Symphony No. 5 (Glass)

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Symphony No. 5 "Requiem, Bardo, Nirmanakaya" is a symphony for chorus and orchestra by the American composer Philip Glass. It was commissioned by the Salzburg Festival, Austria and premiered August 28, 1999 and was conducted by Dennis Russell Davies.[1]


The symphony has a duration of roughly an hour and forty minutes is divided into twelve movements:

  1. Before the Creation
  2. The Creation of the Cosmos
  3. The Creation of Sentient Beings
  4. The Creation of Human Beings
  5. Joy and Love
  6. Evil and Ignorance
  7. Suffering
  8. Compassion
  9. Death
  10. Judgement and Apocalypse
  11. Paradise
  12. Dedication


The symphony is scored for solo soprano, mezzo-soprano, tenor, baritone, and bass-baritone, a children's chorus, SATB choir, and a large orchestra consisting of piccolo, two flutes, two oboes, two clarinets, E-flat clarinet, bass clarinet, two bassoons, four horns, three trumpets, two trombones, bass trombone, tuba, timpani, percussion, harp, piano, and strings.[1]


Reviewing the United States premiere, Paul Griffiths of The New York Times criticized the work's repetition, writing, "Given that the symphony, in 12 movements, summarized the entirety of creation and human life, the homogeneity that was also found in the musical invention was perplexing. 'Dedication of Merit' -- the last movement, a Buddhist prayer for peace to emanate from virtue -- did not sound so different from 'The Creation of Sentient Beings' (the fourth movement) or, indeed, from most of the rest." He nevertheless added, "But none of these was the moment that counted. What mattered was that right at the end, with an emphatic conclusion in sight, Mr. Glass drew back, took his music into darker, more chromatic territory, had his choir re-enter in moaning disconsolateness, and only then moved toward his close. Irony is not his strong point, but here it seemed that he was, within his own work, undercutting its preposterous pretensions."[2]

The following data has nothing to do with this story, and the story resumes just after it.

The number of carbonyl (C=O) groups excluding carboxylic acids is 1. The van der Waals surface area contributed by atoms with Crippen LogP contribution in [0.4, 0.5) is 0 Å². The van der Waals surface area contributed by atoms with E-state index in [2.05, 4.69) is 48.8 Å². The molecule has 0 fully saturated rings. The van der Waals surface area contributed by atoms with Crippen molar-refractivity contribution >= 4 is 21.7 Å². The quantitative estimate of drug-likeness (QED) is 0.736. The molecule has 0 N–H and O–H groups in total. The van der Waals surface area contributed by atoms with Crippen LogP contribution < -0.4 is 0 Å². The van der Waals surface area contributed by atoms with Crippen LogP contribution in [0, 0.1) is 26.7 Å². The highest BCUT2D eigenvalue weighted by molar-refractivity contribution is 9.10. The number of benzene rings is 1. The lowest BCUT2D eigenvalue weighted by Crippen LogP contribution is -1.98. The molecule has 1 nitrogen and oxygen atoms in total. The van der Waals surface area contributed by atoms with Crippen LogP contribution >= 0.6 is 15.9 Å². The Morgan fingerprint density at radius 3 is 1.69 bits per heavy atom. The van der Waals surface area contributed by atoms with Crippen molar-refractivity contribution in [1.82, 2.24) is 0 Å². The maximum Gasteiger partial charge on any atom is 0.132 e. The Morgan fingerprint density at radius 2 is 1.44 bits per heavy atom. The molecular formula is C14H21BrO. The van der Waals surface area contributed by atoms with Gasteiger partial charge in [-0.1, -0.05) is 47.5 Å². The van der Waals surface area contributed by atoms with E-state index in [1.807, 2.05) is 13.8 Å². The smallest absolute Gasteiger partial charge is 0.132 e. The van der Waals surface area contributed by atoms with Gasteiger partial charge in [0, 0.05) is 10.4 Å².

1. ^ a b Glass, Philip (1999). "Symphony No. 5 "Requiem, Bardo, Nirmanakaya"". G. Schirmer Inc. Retrieved June 1, 2016.
  2. ^ Griffiths, Paul (October 9, 2000). "MUSIC REVIEW; Philip Glass Takes on a History of the Cosmos". The New York Times. Retrieved February 2, 2017.